Craniotomy

I had my craniotomy on Thursday. It was a rough surgery. After the initial cut they did an angiogram and a new fistula showed. I lost a lot of blood. It was a rough night I threw up a lot and not I keep hearing a clicking sound in my head. But I’m feeling better today.

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Great to see your update and have you stop by so soon. That is awesome, and really good news! The secret will be to take it easy and have patience, which is difficult for most of us. I had gamma knife so completely different but struggled post bleed to realize the need to slow down. Listen to my body and in that case my brain. It clearly told me when to slow down and rest. Take Care, John

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I too have had a craniotomy and I MUST agree with JD 100%.
“The secret will be to take it easy and have patience” and if you are anything like me, that ain’t easy to do. I wanted it right and I wanted it right bloody now and I pushed myself to try and achieve it. BIG MISTAKE. Do not be pushing your recovery. Recovery can be a slowly, slowly process for some. I pushed too hard, too soon, doing myself an even greater injury. So…ahhh…my advice…Don’t be doing that.

For some people recovery can be a breeze. My first neurosurgery was a breeze, well, maybe not a breeze, but a lot easier than any of the others. I thought the 2nd operation would go much like the first only it didn’t. I became frustrated with myself because I wasn’t meeting my own recovery goals, so I pushed harder, doing myself a major injury.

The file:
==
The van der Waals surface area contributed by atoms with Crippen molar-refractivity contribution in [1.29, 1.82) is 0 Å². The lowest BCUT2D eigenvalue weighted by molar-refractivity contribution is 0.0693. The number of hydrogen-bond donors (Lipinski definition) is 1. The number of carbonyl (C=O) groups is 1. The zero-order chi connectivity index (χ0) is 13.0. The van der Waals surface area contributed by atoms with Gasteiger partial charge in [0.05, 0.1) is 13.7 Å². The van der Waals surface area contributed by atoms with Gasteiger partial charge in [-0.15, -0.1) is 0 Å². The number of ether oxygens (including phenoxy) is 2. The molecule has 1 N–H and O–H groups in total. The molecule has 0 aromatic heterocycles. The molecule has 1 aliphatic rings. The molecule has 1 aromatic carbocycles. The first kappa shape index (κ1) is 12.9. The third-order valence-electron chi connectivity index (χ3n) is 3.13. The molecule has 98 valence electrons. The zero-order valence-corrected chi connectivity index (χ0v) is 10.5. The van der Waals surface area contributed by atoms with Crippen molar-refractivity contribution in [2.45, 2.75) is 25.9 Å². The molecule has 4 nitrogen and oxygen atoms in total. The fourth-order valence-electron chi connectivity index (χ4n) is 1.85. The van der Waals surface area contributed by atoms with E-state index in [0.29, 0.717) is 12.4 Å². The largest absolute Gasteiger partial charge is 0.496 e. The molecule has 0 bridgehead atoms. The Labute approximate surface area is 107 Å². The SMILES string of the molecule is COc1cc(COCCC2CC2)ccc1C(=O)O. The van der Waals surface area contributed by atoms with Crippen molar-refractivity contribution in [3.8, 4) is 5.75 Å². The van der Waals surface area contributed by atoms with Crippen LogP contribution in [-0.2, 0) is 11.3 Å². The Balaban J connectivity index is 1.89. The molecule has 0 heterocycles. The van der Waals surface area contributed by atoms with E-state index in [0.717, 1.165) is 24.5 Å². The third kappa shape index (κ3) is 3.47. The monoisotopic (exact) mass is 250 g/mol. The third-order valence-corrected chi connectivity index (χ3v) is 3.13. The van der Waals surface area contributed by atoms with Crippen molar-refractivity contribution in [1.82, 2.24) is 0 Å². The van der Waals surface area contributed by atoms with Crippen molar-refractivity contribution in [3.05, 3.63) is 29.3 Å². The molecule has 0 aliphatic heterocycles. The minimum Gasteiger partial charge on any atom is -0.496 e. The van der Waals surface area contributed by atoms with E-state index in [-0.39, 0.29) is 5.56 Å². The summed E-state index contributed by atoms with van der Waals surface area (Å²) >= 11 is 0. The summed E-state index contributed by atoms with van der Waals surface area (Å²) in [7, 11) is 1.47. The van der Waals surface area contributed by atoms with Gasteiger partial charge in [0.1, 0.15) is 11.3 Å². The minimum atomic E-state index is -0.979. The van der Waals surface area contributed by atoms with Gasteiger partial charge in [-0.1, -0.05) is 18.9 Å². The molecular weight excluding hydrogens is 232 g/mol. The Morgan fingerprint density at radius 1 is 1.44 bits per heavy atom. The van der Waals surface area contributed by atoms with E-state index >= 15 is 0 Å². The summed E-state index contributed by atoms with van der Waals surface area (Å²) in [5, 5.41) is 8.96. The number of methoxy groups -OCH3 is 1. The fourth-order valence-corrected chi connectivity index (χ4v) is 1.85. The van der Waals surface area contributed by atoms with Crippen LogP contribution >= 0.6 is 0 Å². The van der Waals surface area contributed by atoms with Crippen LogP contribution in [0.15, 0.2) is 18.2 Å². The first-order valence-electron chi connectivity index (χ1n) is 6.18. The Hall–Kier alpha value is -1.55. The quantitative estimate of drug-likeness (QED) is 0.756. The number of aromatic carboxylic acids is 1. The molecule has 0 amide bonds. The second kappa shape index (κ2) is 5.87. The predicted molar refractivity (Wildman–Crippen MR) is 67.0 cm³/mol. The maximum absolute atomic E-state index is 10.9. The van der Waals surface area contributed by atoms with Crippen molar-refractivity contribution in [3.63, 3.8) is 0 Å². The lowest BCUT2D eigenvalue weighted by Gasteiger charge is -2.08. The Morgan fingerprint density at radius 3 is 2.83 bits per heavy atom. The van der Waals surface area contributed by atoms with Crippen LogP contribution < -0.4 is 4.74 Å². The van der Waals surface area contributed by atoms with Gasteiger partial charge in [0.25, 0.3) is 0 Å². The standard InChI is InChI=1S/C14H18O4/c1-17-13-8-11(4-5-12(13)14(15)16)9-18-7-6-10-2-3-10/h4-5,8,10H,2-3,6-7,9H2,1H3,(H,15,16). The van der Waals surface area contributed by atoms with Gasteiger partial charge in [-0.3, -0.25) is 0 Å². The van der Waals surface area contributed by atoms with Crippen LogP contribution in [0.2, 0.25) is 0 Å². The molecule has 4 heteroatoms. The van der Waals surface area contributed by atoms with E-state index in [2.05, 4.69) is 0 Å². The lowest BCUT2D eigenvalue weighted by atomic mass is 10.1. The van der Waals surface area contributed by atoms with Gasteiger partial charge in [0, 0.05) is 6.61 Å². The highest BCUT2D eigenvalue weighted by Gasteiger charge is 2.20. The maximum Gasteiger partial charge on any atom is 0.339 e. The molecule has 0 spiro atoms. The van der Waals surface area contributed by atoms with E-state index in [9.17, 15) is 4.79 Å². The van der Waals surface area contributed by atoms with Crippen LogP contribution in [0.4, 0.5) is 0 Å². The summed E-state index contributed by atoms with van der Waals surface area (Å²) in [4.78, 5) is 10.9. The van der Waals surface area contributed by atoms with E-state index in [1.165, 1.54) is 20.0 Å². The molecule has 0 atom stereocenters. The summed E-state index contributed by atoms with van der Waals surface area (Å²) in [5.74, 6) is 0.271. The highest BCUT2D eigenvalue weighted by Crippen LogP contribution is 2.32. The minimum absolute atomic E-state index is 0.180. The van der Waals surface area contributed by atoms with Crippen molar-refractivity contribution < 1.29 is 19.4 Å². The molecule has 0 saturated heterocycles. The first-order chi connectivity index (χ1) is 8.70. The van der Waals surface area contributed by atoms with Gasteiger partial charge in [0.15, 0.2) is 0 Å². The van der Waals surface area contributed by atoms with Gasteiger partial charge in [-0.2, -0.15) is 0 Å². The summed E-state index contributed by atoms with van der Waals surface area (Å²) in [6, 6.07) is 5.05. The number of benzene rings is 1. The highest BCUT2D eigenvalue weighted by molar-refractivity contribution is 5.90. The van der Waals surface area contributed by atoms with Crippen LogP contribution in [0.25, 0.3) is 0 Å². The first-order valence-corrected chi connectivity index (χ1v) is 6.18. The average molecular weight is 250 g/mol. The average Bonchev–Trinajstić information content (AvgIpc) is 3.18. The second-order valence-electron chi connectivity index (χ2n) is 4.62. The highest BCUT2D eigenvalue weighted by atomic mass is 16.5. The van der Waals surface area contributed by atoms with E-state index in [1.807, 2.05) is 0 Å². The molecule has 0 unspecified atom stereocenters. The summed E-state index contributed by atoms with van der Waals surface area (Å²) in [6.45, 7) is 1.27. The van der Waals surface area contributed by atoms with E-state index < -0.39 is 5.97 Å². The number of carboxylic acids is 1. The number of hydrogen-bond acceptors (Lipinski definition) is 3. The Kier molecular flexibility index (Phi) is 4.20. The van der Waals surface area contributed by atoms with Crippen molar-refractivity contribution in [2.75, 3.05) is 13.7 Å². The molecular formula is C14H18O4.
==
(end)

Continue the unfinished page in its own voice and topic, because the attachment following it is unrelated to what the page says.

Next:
So, PLEASE listen to the advice given by JD “Listen to your body” it will tell you when enough is enough, but only if you read the signs.

Merl from the Moderator Support Team

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So glad the surgery is behind you. I agree with the other posts, do what you can but rest when needed. I slept a lot at first, and that’s totally normal. Your brain needs time to heal.
I was overwhelmed by my inability to do the things I used to do and felt like my world had come to an end. It did get much better, but it’s slow. Patience is the name of the game for sure.
Hang in there
Carol

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Angela!

It’s very good to hear from you, though it seems very soon after your operation, especially if it was a bit of a mare! Hopefully, the really hard part is done and all you need to do for a while is catch up with yourself and get better. I haven’t had a craniotomy but I always look upon it as a major assault to your head and it really does need care to take the time to get better.

Really good to hear from you!

Very best wishes for a full recovery: do stay in touch.

Richard

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Patience is the key or your brain will remind you to slow down on its terms. stay strong and take it step by step.
There’s a post on this site called a letter from your brain that I always found helpful.

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I’m having a hard emotional time today. My vision is so messed up and I know they didn’t get it all. Check up in 6 months. I’m tired and weak and on so many drugs. kepra, steroids, no heavy pain meds thank goodness. I’m not used to taking any meds. I just feel
Like my whole life is over as I knew it. I know things will even out and I will feel better soon but today… today is not that day.

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Angela,

This thing is an exercise in patience like you wouldn’t believe. I just think it is good that you recognise that you’re in a difficult place but it will come out better soon.

I have to say that I came round from my embolisation, convinced that I was not fixed because I could hear a massive pulse and my head obviously felt like minced beef but actually, patience and time were my healers (I wasn’t actually patient, by the way :grimacing:). So I hope you are worrying more than you need, too.

Just hang in there!

Very best wishes,

Richard

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Patience…it took me months to get used to Keppra…still got tired and a little foggy 30 minutes after I take it; you will get there…slowly…

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Patience is a virtue I lack. Lol I hope it is over. The doctor said there is another vein that was filling but she hoped it would go away. Is he said it was all more extensive than they expected.